On the other hand, he shared his account on the challenges facing the young nation. He admitted that there are enormous problems. For instance, there are inherited challenges such as lack of human capital, infrastructures, health care, capable civil servants, strong education system, and economic community development and human insecurity i.e. food security and insecurity. He linked insecurity to rampant militias and inter-communal conflicts such cattle raiding and killing of innocent civilians; while for the human capital he said South Sudan has difficulties finding the right people with right experiences to head national programs.

In his observation, some of those who came from or returned to South Sudan after the war with their education lack experiences and institutional knowledge. He gave an example that some of the people that were employed by the government of Sudan by then were given symbolic assignments and titles but in reality they never have hand-on experience to delivery service as needed now in South Sudan. The same thing applied to those who had completed their education joined the SPLM/A of which their knowledge had worn-out during the war. When peace was signed, the government was formed; these groups became the senior civil servant officials in the government of South Sudan to run day-to-day activities/programs.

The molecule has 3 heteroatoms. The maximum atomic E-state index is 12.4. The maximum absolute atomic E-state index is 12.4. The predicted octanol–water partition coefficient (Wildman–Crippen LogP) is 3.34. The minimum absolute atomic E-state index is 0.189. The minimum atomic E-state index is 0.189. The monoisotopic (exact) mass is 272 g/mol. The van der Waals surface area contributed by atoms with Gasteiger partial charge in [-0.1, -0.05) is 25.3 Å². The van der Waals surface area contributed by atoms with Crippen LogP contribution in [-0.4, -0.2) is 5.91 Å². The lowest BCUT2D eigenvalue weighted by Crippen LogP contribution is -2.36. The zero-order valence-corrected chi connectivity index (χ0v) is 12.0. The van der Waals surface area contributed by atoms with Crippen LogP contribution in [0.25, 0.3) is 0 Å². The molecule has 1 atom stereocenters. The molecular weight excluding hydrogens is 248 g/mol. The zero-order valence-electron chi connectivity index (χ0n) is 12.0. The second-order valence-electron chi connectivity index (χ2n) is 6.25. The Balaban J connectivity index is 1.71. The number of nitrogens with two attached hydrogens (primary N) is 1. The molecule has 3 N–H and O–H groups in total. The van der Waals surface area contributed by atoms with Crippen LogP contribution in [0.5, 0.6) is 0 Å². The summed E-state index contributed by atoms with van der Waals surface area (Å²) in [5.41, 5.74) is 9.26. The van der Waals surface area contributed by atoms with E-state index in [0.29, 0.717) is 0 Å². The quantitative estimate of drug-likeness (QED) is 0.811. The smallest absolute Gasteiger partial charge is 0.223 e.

The South Sudan government’s Chief Whip, however, stated that much criticism had been placed and concentrated on what has not been done subsequently giving a blind eye to leadership’s accomplishments and achievements. He declared that South Sudanese in diaspora should leave behind tribalism, criticism and work collectively to addressed challenges facing the world newest nation. Hon. Atem Garang was very optimistic that South Sudan under the leadership of SPLM we will overcome those enormous problems. Therefore, he warned that people who are singing the song of a fail state on the streets should overhaul their views and begins defending their nation.